While trust is an issue that never goes away, the last couple years have been seen a collapse in the trust that the public, employees and even companies have for corporations and many other organizations. Many organizations recognize that without trust from their key stakeholders, they can't operate properly.
However, once the leadership recognizes a problem, the next step is often to measure it. And trust is notoriously difficult to measure.
So, here at Trusted Advisor Associates, we've been analyzing, well, how to analyze trust. Today we'd like to talk about what we've come up with and are planning to introduce in the next few weeks: The Trust Audit.
Trustworthiness at the Organizational Level
I've been writing recently about a comprehensive approach to thinking about trust. Think of it as a two by three matrix.
On one axis, we have those who trust and those who are trusted; trusting, and being trustworthy. See for example Trust, Trusting and Trustworthiness.
On the other axis is "where" we find trust: interpersonal, organizational/institutional, and social.
We've talked a lot about being trustworthiness interpersonally. For example, if you haven't done so already, click to find your Trust Quotient™, your TQ™.
But how can we trust a business? What can an organization do to be trusted? To regain trust? And so forth. What's needed is the organizational equivalent of the TQ quiz: what's needed is a Trust Audit. And it's finally just about here.
For some time, Trusted Advisor Associates have been developing a tool aimed at assessing trustworthiness at the organizational level. We're announcing it now, even though it'll be a few weeks before it's website-deployed and open for business.
Introducing the Trust Audit
The purpose of the Trust Audit is to allow a company to take a systematic, high level look at its trustworthiness. More organizationally savvy than a financial audit; more market-focused than an employee engagement survey; and more culture-focused than a reputation survey.
The Trust Audit is not:
a. a longitudinal survey purporting to track trust over time
b. a public database
c. a best practices database
It is none of those things because we believe trust is situational, for organizations as well as for individuals. We are interested not in academic research per se, but in teeing up meaningful issues in a meaningful way for our clients.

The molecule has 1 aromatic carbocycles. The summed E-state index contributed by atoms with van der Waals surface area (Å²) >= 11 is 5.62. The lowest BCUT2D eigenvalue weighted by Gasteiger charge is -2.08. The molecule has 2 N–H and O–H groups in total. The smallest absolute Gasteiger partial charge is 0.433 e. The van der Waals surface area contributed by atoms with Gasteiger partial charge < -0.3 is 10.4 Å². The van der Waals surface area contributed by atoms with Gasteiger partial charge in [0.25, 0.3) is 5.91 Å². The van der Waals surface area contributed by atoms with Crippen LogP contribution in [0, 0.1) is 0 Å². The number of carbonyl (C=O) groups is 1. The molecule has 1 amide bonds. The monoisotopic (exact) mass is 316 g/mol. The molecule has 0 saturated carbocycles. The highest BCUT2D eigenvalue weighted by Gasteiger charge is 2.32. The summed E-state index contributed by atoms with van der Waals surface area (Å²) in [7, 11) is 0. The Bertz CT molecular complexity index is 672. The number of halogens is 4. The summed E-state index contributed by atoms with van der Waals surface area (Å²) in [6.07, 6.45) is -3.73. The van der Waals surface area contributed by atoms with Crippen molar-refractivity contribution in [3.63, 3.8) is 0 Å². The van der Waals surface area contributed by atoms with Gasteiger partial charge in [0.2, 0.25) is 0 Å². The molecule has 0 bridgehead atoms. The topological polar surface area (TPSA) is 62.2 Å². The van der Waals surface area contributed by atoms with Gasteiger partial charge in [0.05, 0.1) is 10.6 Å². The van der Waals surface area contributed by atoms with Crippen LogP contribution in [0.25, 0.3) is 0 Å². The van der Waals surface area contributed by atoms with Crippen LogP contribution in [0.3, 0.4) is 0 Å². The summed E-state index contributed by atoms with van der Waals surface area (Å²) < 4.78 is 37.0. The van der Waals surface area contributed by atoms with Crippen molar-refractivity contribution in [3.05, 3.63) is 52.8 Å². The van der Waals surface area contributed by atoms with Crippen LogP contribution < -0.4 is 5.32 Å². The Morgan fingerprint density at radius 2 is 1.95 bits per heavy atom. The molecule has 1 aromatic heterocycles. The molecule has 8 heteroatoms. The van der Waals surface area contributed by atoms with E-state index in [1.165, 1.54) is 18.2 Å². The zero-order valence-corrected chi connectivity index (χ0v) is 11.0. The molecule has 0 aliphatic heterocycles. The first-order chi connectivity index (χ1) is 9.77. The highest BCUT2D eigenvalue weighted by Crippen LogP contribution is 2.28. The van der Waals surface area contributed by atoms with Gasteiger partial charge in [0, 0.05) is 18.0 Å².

What is the Trust Audit? The Trust Audit is private; results are known only to the company contracting for it. The Trust Audit is aimed at leadership teams, top management teams and Boards who are interested in taking a serious, objective look at how trustworthy they are seen to be, and at what they can do to improve.
The end result "deliverable" of the Trust Audit is a survey-based discussion around a Heat Map-a map of where the organization's biggest trust threats and trust opportunities lie.
Conceptually, The Trust Audit™ is built from the four Trust Principles (client focus, transparency, medium-to-long term focus, and collaboration), and from a modification of Weisbord's model of organizations - external relationships, leadership, structure, rewards, processes. Think a 4x5 matrix (come on you, you knew we're ex-consultants, you knew what to expect).
Mechanically, the Trust Audit starts with an online survey-20 questions, just like the TQ, one for each cell in the matrix. Respondents will come from external (customers, suppliers) and from internal (employees, leaders). There is no set number of respondents.
From the survey, the Heat Map is generated, and richer discussions (we have up to five areas to explore in each of the 20 cells) are held around the opportunities indicated.
If you're interested in learning more, stay tuned to this station, and/or contact Sandy Styer at [email protected]
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